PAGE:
Fenceline Chatter: Why are eggs different colors?

Lonnie Jenschke
Special to the Empire-Tribune

Have you ever been curious about why chicken eggs can be different colors? While most eggs are white or brown, they also come in colors like cream, pink, blue and green. In addition — and this is no “yolk” — some are even speckled.

Lonnie Jenschke

Nature has provided chickens with diverse color patterns for their feathers, skin patches and eggshells for various purposes, including camouflage, protection from predators and to signal individual identity.

According to a Texas A&M AgriLife Extension Service poultry specialist, the color of an egg is mainly determined by the chicken’s genetics. That means the breed of hen will usually indicate what color of egg will be produced.

Chicken earlobes help predict egg color

You’ve got to hear this … a good way to guess what color eggs a chicken will lay is to take a gander at the hen’s ear lobes.  

Generally, hens with white earlobes will produce white eggs. But all eggs start out white because the shells are made from calcium carbonate. They get their color from the hen’s genetics as the egg forms.

Chicken egg formation

Different eggshell colors come from pigments deposited onto the shell as the egg forms in the hen’s oviduct. The oviduct is a tube-like organ found along the hen’s backbone between the ovary and the tail.

A chicken yolk, or ovum, forms in the hen’s ovaries. A fully formed ovum leaves the ovary and makes its way into the oviduct. There, it goes through a five-stage process to help ensure the yolk makes it safely to the outside world. The entire egg-forming process usually takes a little more than 24 hours.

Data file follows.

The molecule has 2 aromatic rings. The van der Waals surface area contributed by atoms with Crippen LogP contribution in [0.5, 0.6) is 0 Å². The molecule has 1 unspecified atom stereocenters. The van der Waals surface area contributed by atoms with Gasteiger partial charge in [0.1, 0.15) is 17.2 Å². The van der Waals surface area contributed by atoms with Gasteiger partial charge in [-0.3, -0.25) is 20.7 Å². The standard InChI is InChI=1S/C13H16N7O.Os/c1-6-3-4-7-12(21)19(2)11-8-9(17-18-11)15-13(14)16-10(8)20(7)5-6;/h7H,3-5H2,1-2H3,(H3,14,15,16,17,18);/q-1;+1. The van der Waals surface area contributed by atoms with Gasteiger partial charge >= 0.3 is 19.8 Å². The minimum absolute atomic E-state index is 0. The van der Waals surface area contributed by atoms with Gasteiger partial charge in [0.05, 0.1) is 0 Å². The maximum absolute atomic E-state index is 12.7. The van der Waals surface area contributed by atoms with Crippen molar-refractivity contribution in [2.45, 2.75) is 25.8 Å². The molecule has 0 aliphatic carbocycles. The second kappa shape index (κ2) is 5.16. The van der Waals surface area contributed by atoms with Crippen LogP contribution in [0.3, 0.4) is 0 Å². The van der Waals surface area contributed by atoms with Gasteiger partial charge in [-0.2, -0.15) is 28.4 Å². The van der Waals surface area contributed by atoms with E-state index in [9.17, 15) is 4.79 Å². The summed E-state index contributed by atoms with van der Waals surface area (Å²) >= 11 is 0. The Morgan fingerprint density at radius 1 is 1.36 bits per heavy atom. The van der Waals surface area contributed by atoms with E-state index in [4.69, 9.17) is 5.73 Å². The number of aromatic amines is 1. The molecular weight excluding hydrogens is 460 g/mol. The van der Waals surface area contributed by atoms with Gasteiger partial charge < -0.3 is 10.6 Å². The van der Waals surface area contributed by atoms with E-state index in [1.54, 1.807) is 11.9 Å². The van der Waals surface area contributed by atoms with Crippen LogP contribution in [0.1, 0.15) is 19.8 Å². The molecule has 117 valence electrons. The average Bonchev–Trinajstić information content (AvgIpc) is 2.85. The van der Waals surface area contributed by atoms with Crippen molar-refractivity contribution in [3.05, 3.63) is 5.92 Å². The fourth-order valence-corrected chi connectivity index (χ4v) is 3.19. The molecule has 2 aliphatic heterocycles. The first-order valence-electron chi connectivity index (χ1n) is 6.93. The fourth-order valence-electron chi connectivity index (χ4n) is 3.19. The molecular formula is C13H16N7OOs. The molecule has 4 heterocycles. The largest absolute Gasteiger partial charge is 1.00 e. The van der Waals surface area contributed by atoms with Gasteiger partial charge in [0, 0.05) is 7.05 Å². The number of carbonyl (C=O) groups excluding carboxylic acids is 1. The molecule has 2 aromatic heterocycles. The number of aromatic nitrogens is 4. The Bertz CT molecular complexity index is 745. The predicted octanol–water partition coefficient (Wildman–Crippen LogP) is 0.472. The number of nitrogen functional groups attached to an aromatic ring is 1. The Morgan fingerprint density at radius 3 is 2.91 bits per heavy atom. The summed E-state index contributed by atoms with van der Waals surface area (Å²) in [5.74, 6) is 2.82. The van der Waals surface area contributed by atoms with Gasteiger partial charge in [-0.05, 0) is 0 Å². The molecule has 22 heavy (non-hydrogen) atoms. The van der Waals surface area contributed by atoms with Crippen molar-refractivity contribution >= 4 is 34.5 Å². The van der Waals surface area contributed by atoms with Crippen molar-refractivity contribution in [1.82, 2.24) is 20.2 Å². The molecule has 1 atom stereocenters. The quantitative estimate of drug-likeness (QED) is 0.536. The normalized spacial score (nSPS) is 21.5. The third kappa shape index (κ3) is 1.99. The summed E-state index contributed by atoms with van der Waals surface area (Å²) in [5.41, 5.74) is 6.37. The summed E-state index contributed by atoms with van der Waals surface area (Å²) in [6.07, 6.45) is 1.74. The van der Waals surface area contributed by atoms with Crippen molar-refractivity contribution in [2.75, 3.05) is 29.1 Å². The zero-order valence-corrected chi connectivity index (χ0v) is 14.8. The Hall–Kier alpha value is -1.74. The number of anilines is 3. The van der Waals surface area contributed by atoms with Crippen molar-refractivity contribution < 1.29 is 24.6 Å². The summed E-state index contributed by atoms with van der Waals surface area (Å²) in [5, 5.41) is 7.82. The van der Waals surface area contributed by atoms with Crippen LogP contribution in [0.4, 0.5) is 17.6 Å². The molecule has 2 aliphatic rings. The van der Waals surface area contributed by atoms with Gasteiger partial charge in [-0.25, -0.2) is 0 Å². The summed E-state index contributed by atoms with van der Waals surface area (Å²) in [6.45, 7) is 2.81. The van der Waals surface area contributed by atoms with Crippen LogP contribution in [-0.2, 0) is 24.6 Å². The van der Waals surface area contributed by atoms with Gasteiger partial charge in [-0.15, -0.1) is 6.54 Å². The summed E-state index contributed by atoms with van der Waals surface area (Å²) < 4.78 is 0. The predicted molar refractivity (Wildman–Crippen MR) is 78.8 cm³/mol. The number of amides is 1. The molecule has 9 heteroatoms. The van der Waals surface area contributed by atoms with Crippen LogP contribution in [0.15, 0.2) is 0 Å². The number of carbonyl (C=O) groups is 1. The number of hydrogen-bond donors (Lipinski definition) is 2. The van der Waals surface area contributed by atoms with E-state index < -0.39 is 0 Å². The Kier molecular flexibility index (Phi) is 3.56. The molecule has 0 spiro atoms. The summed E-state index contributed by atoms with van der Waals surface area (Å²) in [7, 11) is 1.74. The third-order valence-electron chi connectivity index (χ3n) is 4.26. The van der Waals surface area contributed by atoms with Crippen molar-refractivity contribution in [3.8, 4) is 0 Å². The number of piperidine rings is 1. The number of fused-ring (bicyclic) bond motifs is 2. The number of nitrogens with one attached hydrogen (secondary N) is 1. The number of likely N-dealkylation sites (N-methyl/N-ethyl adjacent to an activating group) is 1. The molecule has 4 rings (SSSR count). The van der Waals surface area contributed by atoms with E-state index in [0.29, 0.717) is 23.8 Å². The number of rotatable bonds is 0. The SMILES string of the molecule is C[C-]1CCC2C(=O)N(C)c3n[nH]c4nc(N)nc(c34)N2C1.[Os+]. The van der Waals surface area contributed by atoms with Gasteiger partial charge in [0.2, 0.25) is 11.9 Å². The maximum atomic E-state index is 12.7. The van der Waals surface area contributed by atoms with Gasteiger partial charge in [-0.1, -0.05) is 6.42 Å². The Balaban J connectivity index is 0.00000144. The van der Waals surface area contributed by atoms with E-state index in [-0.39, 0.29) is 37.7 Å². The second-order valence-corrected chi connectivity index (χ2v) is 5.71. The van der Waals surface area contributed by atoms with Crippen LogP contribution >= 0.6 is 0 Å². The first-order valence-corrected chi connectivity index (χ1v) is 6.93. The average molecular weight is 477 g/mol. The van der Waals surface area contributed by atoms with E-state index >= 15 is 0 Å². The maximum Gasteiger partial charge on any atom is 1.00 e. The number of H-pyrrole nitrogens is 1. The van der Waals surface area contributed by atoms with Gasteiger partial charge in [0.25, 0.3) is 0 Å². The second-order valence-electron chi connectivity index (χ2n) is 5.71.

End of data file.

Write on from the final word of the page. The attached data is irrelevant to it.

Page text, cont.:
It’s during the fourth stage of this process involving the shell gland that pigments are deposited onto the shell, producing its color. So, in short, different breeds of chicken deposit different pigments on the shell as it forms, changing its exterior — and sometimes its interior — shell color.  

A pigment of your imagination 

A pigment called oocyanin is deposited on the egg of the Ameraucana breed, penetrating both the exterior and interior of the shell and making them blue. Other breeds such as Araucana, Dongxiang and Lushi lay blue or blue-green eggs.

An olive egger results from a cross between a hen and rooster from a brown-egg-laying and a blue-egg-laying breed. The hen produces a brown pigment that penetrates the blue shell of the egg, resulting in a greenish-hued egg. The darker the brown pigment, the more olive-colored the egg appears.  

Egg-straneous factors change shell color, shape

While genetics primarily determine egg color, other factors can also influence the color and other characteristics of the shell. These factors include a hen’s age, diet, environment and stress level.

While not directly associated with color, an oddly or irregularly shaped egg may occasionally pop out. This may result from a problem during the hen’s egg-forming process.

Very old and very young hens are the most likely to lay abnormally shaped eggs.

All things yolk: Color, nutrients, and double yolks

You may also be wondering if the color of the egg affects the color of the yolk. Well, it doesn’t, but the hen’s diet certainly does. For example, if a pasture-raised hen eats plants with yellowish-orange pigmentation, the yolks can take on a more orange color. If she eats mainly a corn- or grain-based diet, the yolk is more likely to be a pale yellow.

A double yolk is a fluke that occurs when a hen ovulates too rapidly, releasing two yolks, usually about an hour apart. These yolks go into the oviduct and eventually wind up in the same shell.

Where can you learn more about chickens and eggs? Well, you could go to the “hen-cyclopedia” of course. But if you don’t have one handy, visit the AgriLife Extension website https://tx.ag/ChickensEggs for more information.

Lonnie Jenschke is the Erath County Extension Agent – Ag/NR for the Texas AgriLife Extension Service. He may be contacted at lonnie.jenschke@ag.tamu.edu